It is VERY obvious to me that the author is a sighted person.  Will’s therapy and visual-cortex-building consists of learning all the colors in a day and remembering what Cecily told him about perspective. It doesn’t ring true.  He claims in the 5-page appendix to have done copious amounts of research, and he may have done.  But either he disregarded it or is a poor writer.  And, of course, as a sighted person, I understand that he was probably coming from a good place in his heart in writing this narrative and that maybe I shouldn’t judge his writing because I’m not blind so how would I know.

Either way, it makes me wonder, why did he choose to write this?  And how would he feel, as a paralympian (he lost his leg to Ewing’s sarcoma as a child), if someone with both their legs tried to write a story about being a paraplegic and instead of synthesizing the research into something seamless and moving, made the researched bits into the literary equivalent of “sound bites” like, “I was born completely blind, so one thing I truly can’t do is imagine an overhead map and then make up different routes or shortcuts.  I can walk from A to B, yes, but only if I memorize a list of actions.”  Let me be clear–not saying this isn’t true or isn’t important to know.  But nearly everything that the author included to show Will’s blindness reads like a textbook.  And that’s really frustrating.

Last thing, I promise.  Cecily’s character and Will’s reactions to her.  Really, man?  Really?  Girl has been bullied all her life because of her appearance, you’ve grown close to her, she is constantly telling you in one way or another that she has self-image problems, and you chose to treat her like she is at fault?  Not saying this wouldn’t happen.  But out of all the ways to address this issue, oh man, it falls really short.  I wouldn’t want to hang out with Will Porter in real life, and I would encourage Cecily to not find solace in that relationship.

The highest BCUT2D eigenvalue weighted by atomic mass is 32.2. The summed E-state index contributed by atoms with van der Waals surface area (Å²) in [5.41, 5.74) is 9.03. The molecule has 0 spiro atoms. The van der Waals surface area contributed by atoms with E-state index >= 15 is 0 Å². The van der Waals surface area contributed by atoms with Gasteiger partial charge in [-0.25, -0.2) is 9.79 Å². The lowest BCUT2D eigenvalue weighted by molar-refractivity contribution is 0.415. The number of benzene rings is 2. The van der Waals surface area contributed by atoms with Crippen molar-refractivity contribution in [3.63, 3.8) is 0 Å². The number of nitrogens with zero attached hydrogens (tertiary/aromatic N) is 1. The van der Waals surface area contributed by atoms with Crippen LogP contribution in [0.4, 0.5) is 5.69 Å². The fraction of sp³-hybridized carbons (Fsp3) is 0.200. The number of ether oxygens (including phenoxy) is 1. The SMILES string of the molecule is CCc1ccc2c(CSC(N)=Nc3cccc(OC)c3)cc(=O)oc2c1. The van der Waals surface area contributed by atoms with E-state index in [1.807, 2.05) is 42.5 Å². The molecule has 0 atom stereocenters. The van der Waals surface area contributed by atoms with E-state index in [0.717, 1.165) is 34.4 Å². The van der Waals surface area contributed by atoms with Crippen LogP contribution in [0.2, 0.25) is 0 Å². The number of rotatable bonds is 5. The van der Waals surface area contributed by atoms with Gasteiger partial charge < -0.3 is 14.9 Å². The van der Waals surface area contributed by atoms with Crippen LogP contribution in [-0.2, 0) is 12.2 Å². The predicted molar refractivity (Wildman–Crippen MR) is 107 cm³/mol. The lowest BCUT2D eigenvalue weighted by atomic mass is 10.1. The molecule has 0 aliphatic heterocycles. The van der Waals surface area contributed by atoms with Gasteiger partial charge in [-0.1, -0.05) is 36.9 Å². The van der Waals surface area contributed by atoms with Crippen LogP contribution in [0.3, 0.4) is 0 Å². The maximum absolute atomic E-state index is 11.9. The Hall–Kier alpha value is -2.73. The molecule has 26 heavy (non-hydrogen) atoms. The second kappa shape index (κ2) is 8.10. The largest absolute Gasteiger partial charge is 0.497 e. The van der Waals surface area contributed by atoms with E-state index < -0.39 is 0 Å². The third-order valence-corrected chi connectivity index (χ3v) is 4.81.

What I Loved:  …. *sigh* ummm… I loved that they went to a Vincent Van Gogh exhibit because I love Van Gogh.

Favorite Lines:
“All right, so a realist is an artist who paints an image that looks similar to what a good photographer could capture on film.  That’s like, if you could imitate the sound of my speech with near-perfect accuracy using your own voice.  But an impressionist paints not what the scene actually is, but what it feels like . . . not distorted…interpreted, represented in a different way.  Like a metaphor.  Like an impressionistic version of my voice might not sound like me at all, at least not in a literal sense.  It might be a piece of music that when you hear it makes you think of my voice.  You hear it and say, ‘Yes, that captures the essence of what Cecily sounds like.'”

Why It’s Important:
(Note: I obviously do not like this book, so take this with many grains of salt)
Firstly, I think it’s important because it really highlights why sighted people should not presume to know enough about non-sighted people as to write a novel from that perspective.  Or abled people writing about non-abled people.  Or white people writing about PoC.

But it might be a good first look for someone who might never otherwise be attracted to reading about life from this perspective, to show that yes, blind people can make bad choices too; and yes, blind people can fall in love too; and yes, learning to see is a difficult, strenuous process.

Recommended For: younger readers who would enjoy a quick read.